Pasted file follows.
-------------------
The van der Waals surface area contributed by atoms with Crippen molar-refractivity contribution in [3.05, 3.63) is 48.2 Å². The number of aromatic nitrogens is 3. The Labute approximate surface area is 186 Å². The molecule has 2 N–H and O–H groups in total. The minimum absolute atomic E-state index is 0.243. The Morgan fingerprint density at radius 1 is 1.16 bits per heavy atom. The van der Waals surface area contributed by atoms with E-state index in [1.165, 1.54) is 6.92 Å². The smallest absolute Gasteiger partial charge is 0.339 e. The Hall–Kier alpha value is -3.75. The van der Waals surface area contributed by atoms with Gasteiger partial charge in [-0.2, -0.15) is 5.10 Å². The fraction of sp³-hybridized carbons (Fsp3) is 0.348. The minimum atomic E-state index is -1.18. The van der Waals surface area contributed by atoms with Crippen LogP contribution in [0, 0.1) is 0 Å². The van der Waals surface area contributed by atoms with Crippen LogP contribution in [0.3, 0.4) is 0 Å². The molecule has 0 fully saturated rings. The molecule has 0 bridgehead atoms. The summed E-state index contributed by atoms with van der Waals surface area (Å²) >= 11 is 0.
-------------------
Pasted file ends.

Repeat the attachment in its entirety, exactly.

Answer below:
The van der Waals surface area contributed by atoms with Crippen molar-refractivity contribution in [3.05, 3.63) is 48.2 Å². The number of aromatic nitrogens is 3. The Labute approximate surface area is 186 Å². The molecule has 2 N–H and O–H groups in total. The minimum absolute atomic E-state index is 0.243. The Morgan fingerprint density at radius 1 is 1.16 bits per heavy atom. The van der Waals surface area contributed by atoms with E-state index in [1.165, 1.54) is 6.92 Å². The smallest absolute Gasteiger partial charge is 0.339 e. The Hall–Kier alpha value is -3.75. The van der Waals surface area contributed by atoms with Gasteiger partial charge in [-0.2, -0.15) is 5.10 Å². The fraction of sp³-hybridized carbons (Fsp3) is 0.348. The minimum atomic E-state index is -1.18. The van der Waals surface area contributed by atoms with Crippen LogP contribution in [0, 0.1) is 0 Å². The van der Waals surface area contributed by atoms with Crippen LogP contribution in [0.3, 0.4) is 0 Å². The molecule has 0 fully saturated rings. The molecule has 0 bridgehead atoms. The summed E-state index contributed by atoms with van der Waals surface area (Å²) >= 11 is 0.